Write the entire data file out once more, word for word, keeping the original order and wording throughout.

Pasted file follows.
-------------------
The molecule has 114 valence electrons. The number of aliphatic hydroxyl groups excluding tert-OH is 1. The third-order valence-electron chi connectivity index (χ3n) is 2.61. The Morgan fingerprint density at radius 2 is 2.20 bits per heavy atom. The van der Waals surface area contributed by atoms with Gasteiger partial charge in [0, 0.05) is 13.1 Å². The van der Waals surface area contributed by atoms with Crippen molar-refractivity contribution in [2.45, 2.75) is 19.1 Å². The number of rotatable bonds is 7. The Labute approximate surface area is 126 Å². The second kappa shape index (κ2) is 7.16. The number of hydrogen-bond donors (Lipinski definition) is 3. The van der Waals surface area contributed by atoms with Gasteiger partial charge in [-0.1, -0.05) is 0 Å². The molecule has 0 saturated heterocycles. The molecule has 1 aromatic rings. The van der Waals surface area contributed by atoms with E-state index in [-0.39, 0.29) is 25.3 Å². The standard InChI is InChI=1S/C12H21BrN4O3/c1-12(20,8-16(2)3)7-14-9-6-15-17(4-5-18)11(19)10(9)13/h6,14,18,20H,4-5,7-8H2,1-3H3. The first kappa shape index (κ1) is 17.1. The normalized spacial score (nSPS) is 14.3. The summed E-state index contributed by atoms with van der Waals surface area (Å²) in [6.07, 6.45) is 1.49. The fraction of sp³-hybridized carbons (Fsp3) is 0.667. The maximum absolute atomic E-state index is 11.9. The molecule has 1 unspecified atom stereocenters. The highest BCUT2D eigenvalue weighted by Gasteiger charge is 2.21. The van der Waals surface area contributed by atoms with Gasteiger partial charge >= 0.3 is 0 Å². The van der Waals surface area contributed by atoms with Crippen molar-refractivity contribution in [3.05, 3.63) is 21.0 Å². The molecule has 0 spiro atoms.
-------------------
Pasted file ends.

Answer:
The molecule has 114 valence electrons. The number of aliphatic hydroxyl groups excluding tert-OH is 1. The third-order valence-electron chi connectivity index (χ3n) is 2.61. The Morgan fingerprint density at radius 2 is 2.20 bits per heavy atom. The van der Waals surface area contributed by atoms with Gasteiger partial charge in [0, 0.05) is 13.1 Å². The van der Waals surface area contributed by atoms with Crippen molar-refractivity contribution in [2.45, 2.75) is 19.1 Å². The number of rotatable bonds is 7. The Labute approximate surface area is 126 Å². The second kappa shape index (κ2) is 7.16. The number of hydrogen-bond donors (Lipinski definition) is 3. The van der Waals surface area contributed by atoms with Gasteiger partial charge in [-0.1, -0.05) is 0 Å². The molecule has 0 saturated heterocycles. The molecule has 1 aromatic rings. The van der Waals surface area contributed by atoms with E-state index in [-0.39, 0.29) is 25.3 Å². The standard InChI is InChI=1S/C12H21BrN4O3/c1-12(20,8-16(2)3)7-14-9-6-15-17(4-5-18)11(19)10(9)13/h6,14,18,20H,4-5,7-8H2,1-3H3. The first kappa shape index (κ1) is 17.1. The normalized spacial score (nSPS) is 14.3. The summed E-state index contributed by atoms with van der Waals surface area (Å²) in [6.07, 6.45) is 1.49. The fraction of sp³-hybridized carbons (Fsp3) is 0.667. The maximum absolute atomic E-state index is 11.9. The molecule has 1 unspecified atom stereocenters. The highest BCUT2D eigenvalue weighted by Gasteiger charge is 2.21. The van der Waals surface area contributed by atoms with Gasteiger partial charge >= 0.3 is 0 Å². The van der Waals surface area contributed by atoms with Crippen molar-refractivity contribution in [3.05, 3.63) is 21.0 Å². The molecule has 0 spiro atoms.